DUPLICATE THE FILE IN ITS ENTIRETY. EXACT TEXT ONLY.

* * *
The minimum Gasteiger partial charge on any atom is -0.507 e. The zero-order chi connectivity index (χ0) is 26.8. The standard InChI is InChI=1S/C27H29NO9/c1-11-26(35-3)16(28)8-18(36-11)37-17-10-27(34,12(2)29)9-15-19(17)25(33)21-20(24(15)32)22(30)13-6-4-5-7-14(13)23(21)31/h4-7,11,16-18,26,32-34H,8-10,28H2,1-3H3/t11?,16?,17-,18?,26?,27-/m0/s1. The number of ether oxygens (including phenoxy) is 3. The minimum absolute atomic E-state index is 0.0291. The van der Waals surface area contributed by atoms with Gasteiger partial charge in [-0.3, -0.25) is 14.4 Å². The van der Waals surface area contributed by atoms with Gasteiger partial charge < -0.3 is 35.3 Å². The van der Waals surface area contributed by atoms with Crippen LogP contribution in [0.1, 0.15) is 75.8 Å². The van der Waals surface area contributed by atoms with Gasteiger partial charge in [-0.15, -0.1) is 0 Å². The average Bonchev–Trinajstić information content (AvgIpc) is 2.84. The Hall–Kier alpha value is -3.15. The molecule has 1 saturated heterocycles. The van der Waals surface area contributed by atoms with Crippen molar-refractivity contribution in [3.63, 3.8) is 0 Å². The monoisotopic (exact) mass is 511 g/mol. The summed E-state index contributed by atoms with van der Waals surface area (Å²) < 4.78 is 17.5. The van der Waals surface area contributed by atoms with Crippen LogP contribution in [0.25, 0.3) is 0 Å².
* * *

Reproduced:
The minimum Gasteiger partial charge on any atom is -0.507 e. The zero-order chi connectivity index (χ0) is 26.8. The standard InChI is InChI=1S/C27H29NO9/c1-11-26(35-3)16(28)8-18(36-11)37-17-10-27(34,12(2)29)9-15-19(17)25(33)21-20(24(15)32)22(30)13-6-4-5-7-14(13)23(21)31/h4-7,11,16-18,26,32-34H,8-10,28H2,1-3H3/t11?,16?,17-,18?,26?,27-/m0/s1. The number of ether oxygens (including phenoxy) is 3. The minimum absolute atomic E-state index is 0.0291. The van der Waals surface area contributed by atoms with Gasteiger partial charge in [-0.3, -0.25) is 14.4 Å². The van der Waals surface area contributed by atoms with Gasteiger partial charge < -0.3 is 35.3 Å². The van der Waals surface area contributed by atoms with Crippen LogP contribution in [0.1, 0.15) is 75.8 Å². The van der Waals surface area contributed by atoms with Gasteiger partial charge in [-0.15, -0.1) is 0 Å². The average Bonchev–Trinajstić information content (AvgIpc) is 2.84. The Hall–Kier alpha value is -3.15. The molecule has 1 saturated heterocycles. The van der Waals surface area contributed by atoms with Crippen molar-refractivity contribution in [3.63, 3.8) is 0 Å². The monoisotopic (exact) mass is 511 g/mol. The summed E-state index contributed by atoms with van der Waals surface area (Å²) < 4.78 is 17.5. The van der Waals surface area contributed by atoms with Crippen LogP contribution in [0.25, 0.3) is 0 Å².